Besides the usual marching bands and parade floats, this year’s Alaska Day Festival in Sitka will have an unusual participant: The Alaska State Commission for Human Rights.
The commission, which investigates discrimination across the state, is renewing a tradition of public outreach that has been dormant for years, and Sitka is the first stop.
KCAW’s Robert Woolsey spoke with the commission’s executive director Rob Corbisier about the team he’s bringing to Sitka, and what they hope to accomplish.
Corbisier – Yes, myself, our commission secretary, and our admin officer are going to be there to support the meeting. I’m also going to be doing some outreach with the Trooper Academy on Monday morning, and then Tuesday for Alaska Day, since particularly, Alaska Day is a big celebration in Sitka. That’s why we thought this would be a good thing to dovetail in, to hold the commission meeting. But we’re doing a bit of an outreach event during the parade: We’re going to be set up in the Aspen lobby area, that’s right along the parade route. And we’re hoping that people can want to come in and talk to us a little bit about what they see going on in their community, you know, if they’ve experienced discrimination, if they’re interested in filing a complaint, that would be the better opportunity for them to come in and talk to us kind of in a smaller one on one, as opposed to during the public meeting. We are more than just a complaint-taking agency; the Alaska Supreme Court has said that we’re to be more than a complaint-taking agency. And that’s why we’re doing some of the outreach. But we’ve also got a series of guidance documents to help businesses, the business community, HR professionals, to avoid discrimination complaints. You know, if we can head off a case, by making sure that a business has good policies in place, then that’s great. That means we’re doing our job, too.
KCAW – Do you have categories of discrimination that your investigators look to when when they’re deciding whether something is actionable, or whether it’s frivolous? (For lack of a better word).
Corbisier – So it’s, it’s the things that you think of. It’s age, race, sex, sexual orientation, or gender identity when it comes to employment cases only. Pregnancy, parenthood, physical or mental disability, religion, national origin, those are the protected classes. So we get jurisdiction over employment cases – that’s by far and away our biggest caseload. But we also have cases of places of public accommodation. And that statute is the one that is the genesis of the Human Rights Commission, I suppose you could say, and goes back to Elizabeth Peratrovich. And actually, her husband, Roy Peratrovich, was one of the very first commissioners for the Human Rights Commission when it was created in 1963.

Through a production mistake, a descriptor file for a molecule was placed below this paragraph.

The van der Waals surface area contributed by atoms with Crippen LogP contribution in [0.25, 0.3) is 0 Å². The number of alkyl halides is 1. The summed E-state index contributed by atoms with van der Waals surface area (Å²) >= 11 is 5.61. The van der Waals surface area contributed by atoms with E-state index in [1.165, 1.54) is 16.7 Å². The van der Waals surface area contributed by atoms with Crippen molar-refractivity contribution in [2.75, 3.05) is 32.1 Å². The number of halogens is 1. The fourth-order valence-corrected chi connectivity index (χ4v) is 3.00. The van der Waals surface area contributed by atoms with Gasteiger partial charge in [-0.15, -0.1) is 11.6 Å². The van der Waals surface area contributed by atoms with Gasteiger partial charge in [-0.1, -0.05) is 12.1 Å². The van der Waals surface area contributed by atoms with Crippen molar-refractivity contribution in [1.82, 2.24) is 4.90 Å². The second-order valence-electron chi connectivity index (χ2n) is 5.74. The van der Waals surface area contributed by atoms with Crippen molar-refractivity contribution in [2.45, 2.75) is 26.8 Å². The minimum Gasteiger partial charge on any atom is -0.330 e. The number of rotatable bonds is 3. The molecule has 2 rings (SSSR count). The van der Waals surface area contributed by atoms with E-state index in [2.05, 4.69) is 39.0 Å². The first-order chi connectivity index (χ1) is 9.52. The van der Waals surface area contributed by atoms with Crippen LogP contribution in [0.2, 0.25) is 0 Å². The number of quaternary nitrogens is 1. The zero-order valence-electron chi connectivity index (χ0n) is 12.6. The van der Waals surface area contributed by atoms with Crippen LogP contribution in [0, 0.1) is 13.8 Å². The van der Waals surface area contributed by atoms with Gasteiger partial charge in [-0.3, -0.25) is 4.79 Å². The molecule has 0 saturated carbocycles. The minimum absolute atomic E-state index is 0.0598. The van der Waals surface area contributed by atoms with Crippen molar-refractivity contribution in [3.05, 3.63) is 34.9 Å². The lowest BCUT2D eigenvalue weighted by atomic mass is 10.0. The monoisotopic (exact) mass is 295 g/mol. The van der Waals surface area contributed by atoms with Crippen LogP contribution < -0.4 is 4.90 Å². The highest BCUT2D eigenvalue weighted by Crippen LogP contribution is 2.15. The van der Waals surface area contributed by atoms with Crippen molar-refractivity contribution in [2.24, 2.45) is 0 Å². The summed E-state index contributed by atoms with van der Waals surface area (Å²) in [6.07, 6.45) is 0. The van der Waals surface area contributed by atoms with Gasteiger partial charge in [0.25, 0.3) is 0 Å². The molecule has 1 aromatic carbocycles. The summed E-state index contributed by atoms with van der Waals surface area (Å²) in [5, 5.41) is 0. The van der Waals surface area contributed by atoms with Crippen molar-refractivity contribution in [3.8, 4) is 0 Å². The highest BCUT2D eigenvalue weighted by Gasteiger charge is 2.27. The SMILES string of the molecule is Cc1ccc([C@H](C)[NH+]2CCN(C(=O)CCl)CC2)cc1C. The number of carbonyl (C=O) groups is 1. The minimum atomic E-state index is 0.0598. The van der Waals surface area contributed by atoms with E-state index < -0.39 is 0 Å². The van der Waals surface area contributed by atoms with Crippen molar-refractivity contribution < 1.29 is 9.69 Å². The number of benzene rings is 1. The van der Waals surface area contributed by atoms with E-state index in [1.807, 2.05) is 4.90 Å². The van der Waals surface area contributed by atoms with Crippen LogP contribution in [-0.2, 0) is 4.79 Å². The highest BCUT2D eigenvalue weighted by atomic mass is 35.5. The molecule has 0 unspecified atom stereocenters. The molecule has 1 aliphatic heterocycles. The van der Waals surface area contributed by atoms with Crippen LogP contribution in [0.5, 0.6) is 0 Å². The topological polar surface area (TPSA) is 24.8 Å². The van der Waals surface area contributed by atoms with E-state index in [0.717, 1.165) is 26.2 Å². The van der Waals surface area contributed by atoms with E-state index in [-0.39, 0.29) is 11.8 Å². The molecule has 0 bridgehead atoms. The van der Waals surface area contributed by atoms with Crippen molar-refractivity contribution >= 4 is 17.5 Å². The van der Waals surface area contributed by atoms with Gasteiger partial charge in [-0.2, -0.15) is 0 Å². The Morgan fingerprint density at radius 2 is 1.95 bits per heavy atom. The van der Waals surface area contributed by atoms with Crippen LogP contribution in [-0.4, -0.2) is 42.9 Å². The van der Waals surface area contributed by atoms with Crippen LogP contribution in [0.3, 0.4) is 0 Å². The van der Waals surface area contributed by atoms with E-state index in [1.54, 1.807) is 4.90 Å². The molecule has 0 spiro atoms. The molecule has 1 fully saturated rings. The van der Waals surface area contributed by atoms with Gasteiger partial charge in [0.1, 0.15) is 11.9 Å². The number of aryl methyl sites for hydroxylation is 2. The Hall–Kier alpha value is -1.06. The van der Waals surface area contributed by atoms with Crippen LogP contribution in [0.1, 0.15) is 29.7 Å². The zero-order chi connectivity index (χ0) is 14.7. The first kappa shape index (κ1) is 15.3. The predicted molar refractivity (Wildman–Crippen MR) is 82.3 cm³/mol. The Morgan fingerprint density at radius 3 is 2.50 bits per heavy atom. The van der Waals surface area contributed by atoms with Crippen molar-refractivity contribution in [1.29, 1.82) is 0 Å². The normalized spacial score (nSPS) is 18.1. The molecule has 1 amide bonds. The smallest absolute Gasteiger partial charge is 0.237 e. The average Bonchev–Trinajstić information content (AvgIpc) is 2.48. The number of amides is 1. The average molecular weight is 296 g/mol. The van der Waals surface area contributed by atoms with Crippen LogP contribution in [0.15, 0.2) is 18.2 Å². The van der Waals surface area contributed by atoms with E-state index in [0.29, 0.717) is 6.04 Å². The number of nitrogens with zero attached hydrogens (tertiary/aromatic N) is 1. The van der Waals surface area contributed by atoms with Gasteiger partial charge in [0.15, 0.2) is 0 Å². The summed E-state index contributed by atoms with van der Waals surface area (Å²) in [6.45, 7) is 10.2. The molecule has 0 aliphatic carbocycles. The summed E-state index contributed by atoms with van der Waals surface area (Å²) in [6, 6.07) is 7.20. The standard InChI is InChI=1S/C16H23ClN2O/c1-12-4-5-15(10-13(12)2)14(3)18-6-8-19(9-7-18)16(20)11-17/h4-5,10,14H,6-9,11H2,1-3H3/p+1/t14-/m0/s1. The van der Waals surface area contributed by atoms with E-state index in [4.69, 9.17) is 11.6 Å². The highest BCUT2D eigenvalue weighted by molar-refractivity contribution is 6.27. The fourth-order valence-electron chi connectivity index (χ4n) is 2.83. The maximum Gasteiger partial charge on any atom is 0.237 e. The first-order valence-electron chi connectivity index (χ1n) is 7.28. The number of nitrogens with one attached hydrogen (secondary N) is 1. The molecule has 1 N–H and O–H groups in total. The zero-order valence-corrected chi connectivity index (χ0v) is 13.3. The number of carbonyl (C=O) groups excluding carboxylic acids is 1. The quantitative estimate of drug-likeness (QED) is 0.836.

KCAW – It strikes me as a process that ultimately leads to improvement in the system. I think that’s probably the the objective of all this is to make things better to reduce the amount of discrimination in Alaska? Isn’t that the mission statement of the Commission?
Corbisier – It is. And we’re not a punitive agency. Our goals are to educate. If we have a respondent that comes in and simply was not aware of the law, and didn’t know that they were required to provide a reasonable accommodation for a disability, the goal is to educate and prevent that from happening in the future. And we also want to make the complainant whole. So we’ve got the ability to get a damages award for a complainant. It’s kind of the same way you could do it by hiring a private attorney, but we are a state agency. And so this is just a service that is a component of what our mission is, and what our constitutional function is.
KCAW – I hope this experiment with the quasi-hybrid meeting and outreach and Sitka is successful. I hope this conversation has defanged it a little bit for people and that they’ll come out and see you, and I hope you’re okay with bagpipes because we got a lot of that going on in Sitka on Alaska Day.
Corbisier – I’ve been just a couple times. One of my best friends from high school lives there, and I’m really looking forward to this meeting.
Monday’s meeting of the State Commission for Human Rights in Sitka will begin at 1 p.m. October 17, in the Aspen Hotel, with public comment at 1:30. Two commissioners will be in-person at the meeting; the other four will attend via Zoom, as can members of the public. Public comment is scheduled for 1:30. If you wish to attend by Zoom, please contact the Commission office at 907-276-7474 by 4:30 p.m. on Friday, October 14, 2022, to make arrangements.
On Tuesday, October 18 – Alaska Day – the commission have a booth open in the lobby of the Aspen, along the parade route, for any individual or business who would like to learn more about preventing discrimination in Alaska.